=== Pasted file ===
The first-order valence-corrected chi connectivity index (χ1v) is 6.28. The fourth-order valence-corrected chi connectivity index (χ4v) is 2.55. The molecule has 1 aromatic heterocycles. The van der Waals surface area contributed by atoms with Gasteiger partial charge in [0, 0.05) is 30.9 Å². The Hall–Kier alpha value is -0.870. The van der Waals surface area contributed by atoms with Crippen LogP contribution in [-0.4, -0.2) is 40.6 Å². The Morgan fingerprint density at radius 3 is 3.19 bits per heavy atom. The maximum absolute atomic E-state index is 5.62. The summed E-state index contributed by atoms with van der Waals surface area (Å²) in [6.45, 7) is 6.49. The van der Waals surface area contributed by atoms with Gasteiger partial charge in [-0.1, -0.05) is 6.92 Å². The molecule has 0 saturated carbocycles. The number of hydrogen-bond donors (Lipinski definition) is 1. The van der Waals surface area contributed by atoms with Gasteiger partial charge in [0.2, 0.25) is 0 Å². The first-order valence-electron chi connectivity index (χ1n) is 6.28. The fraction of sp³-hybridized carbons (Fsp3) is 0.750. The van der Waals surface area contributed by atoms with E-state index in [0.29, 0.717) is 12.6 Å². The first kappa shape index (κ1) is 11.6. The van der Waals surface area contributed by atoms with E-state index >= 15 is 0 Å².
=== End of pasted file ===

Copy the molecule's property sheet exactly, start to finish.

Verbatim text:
The first-order valence-corrected chi connectivity index (χ1v) is 6.28. The fourth-order valence-corrected chi connectivity index (χ4v) is 2.55. The molecule has 1 aromatic heterocycles. The van der Waals surface area contributed by atoms with Gasteiger partial charge in [0, 0.05) is 30.9 Å². The Hall–Kier alpha value is -0.870. The van der Waals surface area contributed by atoms with Crippen LogP contribution in [-0.4, -0.2) is 40.6 Å². The Morgan fingerprint density at radius 3 is 3.19 bits per heavy atom. The maximum absolute atomic E-state index is 5.62. The summed E-state index contributed by atoms with van der Waals surface area (Å²) in [6.45, 7) is 6.49. The van der Waals surface area contributed by atoms with Gasteiger partial charge in [-0.1, -0.05) is 6.92 Å². The molecule has 0 saturated carbocycles. The number of hydrogen-bond donors (Lipinski definition) is 1. The van der Waals surface area contributed by atoms with Gasteiger partial charge in [0.2, 0.25) is 0 Å². The first-order valence-electron chi connectivity index (χ1n) is 6.28. The fraction of sp³-hybridized carbons (Fsp3) is 0.750. The van der Waals surface area contributed by atoms with E-state index in [0.29, 0.717) is 12.6 Å². The first kappa shape index (κ1) is 11.6. The van der Waals surface area contributed by atoms with E-state index >= 15 is 0 Å².